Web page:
Thanks to FXX, which aired every episode of The Simpsons ever made over the past week, I was finally able to see U2’s appearance for the first time in 16 years (even though my daughter has the DVR set to record what seems like every Simpsons ever, the “Trash of the Titans” episode is never, ever on. If you have seen it in syndication, correct me, but I have never seen it rerun until this week.) But as soon as I saw it again, all the memories came flooding back: the muscle suit, the boxer’s robe, the single arch that U2 was legally prohibited from representing as part of the McDonald’s logo, the worst U2 song about a city ever recorded, and the cowboy hat on Edge’s adorably balding head. Yes, U2 fans, I’m talking about Popmart.
It was a dark time for some of us, but we held on. We said, “I’ll go there with you; it’s all I can do” – and perhaps we wept with sorrowful nostalgia after saying it. But we got through it, and so did U2. So for this week’s Bonoisms, here are a few things Bono said while promoting Pop and the Popmart tour:
- “Listen, I’ll talk to Jesus. I’ll talk to the lady at the check-out there at Kmart. I’ll talk to anyone.”
- “We have many sides, many looks. We want to meet you where you are. And we’re at the mall, shopping. That’s it.”
- “It costs a fortune to look that trashy.”
- “Pop begins at a party and ends at a funeral.”
Yes, it certainly does. As painful as “Discothèque” was in 1997, my opinion is that all these years later, it’s just good, clean, campy fun – which, let’s be honest, is what U2 was going for in the first place. It sounds like what everyone dances to at a wedding reception (until they find out it’s U2). As for the tracks that follow, I have a love/hate thing when it comes to “Mofo,” and the only ones I truly enjoy are “Staring at the Sun” (probably because it’s a song that non-singers can sing, and I certainly qualify), followed by “If God Will Send His Angels,” “Gone” and “Please.” “Last Night on Earth” – I know some people like it, but I’m not one of them. And as for the rest of the songs, they are pretty much the stuff jokes about bad U2 songs are made of. As far as I’m concerned, it just doesn’t get any worse than “Miami.”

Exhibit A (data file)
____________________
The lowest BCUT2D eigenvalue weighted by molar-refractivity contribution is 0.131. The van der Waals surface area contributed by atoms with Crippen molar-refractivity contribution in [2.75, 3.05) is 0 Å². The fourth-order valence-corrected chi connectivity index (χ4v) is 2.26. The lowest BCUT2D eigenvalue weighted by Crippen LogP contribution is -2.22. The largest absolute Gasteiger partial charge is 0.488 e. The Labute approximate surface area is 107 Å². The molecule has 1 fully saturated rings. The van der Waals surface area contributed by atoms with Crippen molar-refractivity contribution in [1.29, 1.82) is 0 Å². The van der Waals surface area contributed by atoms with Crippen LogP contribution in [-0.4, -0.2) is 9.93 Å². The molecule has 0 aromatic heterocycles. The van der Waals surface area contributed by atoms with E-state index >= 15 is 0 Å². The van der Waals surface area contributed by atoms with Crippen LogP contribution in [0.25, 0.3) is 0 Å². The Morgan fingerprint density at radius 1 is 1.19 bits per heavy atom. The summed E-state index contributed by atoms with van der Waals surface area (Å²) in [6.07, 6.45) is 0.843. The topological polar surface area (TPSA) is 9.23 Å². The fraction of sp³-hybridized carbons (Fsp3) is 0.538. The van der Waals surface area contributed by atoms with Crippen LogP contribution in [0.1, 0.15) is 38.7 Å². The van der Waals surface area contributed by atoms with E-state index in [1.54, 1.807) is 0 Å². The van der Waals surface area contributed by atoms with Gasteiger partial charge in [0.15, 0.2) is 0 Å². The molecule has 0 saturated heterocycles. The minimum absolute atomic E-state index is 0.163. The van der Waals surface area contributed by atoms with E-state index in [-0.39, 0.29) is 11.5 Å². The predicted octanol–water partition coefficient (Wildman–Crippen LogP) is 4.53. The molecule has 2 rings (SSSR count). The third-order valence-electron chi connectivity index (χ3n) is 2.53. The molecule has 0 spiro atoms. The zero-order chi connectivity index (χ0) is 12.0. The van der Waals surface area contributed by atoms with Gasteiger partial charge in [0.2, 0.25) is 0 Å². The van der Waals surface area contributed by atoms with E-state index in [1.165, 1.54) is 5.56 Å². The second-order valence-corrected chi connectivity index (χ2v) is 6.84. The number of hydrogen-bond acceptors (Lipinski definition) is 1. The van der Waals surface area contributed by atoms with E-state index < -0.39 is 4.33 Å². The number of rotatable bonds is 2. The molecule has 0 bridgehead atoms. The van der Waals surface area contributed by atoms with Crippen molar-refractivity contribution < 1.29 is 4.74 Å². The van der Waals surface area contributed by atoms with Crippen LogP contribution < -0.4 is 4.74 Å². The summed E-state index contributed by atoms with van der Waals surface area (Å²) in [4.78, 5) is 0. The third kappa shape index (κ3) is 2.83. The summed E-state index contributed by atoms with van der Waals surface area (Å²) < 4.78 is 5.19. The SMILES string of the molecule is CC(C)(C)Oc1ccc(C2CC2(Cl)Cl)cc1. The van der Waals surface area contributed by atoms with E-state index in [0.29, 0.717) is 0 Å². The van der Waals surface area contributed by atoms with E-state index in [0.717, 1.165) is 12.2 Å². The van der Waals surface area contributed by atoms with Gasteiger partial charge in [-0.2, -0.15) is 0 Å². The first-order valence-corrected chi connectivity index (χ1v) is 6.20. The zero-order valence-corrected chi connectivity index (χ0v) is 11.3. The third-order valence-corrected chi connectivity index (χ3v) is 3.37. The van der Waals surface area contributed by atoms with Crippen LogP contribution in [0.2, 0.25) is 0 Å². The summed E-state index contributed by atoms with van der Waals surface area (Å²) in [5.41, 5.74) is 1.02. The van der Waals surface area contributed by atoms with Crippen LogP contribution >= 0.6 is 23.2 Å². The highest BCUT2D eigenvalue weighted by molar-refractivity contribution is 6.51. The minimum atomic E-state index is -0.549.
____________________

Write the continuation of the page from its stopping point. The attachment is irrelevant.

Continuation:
So, about that funeral part. As a Christian, I just can’t get on board with the theology of the final track, “Wake Up Dead Man” – at least not when it comes to the title. But after hearing Bono’s comments on Jesus in the Irish TV interview last year, I’m thinking (hoping) he probably wouldn’t call it that now. He must have been pretty fond of the song at one time, though, because for some reason that was one of only two songs from Pop that to be played throughout the Elevation tour. Weird, but then again – is there anything about Pop that wasn’t weird?